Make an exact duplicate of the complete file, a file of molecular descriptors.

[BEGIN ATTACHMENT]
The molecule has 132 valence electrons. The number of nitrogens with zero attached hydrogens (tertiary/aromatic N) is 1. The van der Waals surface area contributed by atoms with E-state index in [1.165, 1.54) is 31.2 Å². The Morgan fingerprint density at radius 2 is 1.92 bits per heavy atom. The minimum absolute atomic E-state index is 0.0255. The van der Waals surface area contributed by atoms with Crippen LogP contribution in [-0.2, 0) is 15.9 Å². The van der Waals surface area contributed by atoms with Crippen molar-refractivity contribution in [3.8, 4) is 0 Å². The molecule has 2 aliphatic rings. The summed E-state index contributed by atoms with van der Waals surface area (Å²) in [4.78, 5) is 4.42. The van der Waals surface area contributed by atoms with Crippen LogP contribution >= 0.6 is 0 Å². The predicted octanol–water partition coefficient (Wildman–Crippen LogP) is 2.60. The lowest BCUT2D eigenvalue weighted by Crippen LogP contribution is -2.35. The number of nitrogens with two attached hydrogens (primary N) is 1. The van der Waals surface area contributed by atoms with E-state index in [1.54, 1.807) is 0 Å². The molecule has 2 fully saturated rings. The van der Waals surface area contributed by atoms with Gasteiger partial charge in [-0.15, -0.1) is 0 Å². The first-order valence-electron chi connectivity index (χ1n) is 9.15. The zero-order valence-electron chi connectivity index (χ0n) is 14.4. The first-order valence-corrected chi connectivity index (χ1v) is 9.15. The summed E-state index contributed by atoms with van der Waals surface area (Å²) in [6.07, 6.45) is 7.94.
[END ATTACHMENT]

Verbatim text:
The molecule has 132 valence electrons. The number of nitrogens with zero attached hydrogens (tertiary/aromatic N) is 1. The van der Waals surface area contributed by atoms with E-state index in [1.165, 1.54) is 31.2 Å². The Morgan fingerprint density at radius 2 is 1.92 bits per heavy atom. The minimum absolute atomic E-state index is 0.0255. The van der Waals surface area contributed by atoms with Crippen LogP contribution in [-0.2, 0) is 15.9 Å². The van der Waals surface area contributed by atoms with Crippen molar-refractivity contribution in [3.8, 4) is 0 Å². The molecule has 2 aliphatic rings. The summed E-state index contributed by atoms with van der Waals surface area (Å²) in [4.78, 5) is 4.42. The van der Waals surface area contributed by atoms with Crippen LogP contribution >= 0.6 is 0 Å². The predicted octanol–water partition coefficient (Wildman–Crippen LogP) is 2.60. The lowest BCUT2D eigenvalue weighted by Crippen LogP contribution is -2.35. The number of nitrogens with two attached hydrogens (primary N) is 1. The van der Waals surface area contributed by atoms with E-state index in [1.54, 1.807) is 0 Å². The molecule has 2 fully saturated rings. The van der Waals surface area contributed by atoms with Gasteiger partial charge in [-0.15, -0.1) is 0 Å². The first-order valence-electron chi connectivity index (χ1n) is 9.15. The zero-order valence-electron chi connectivity index (χ0n) is 14.4. The first-order valence-corrected chi connectivity index (χ1v) is 9.15. The summed E-state index contributed by atoms with van der Waals surface area (Å²) in [6.07, 6.45) is 7.94.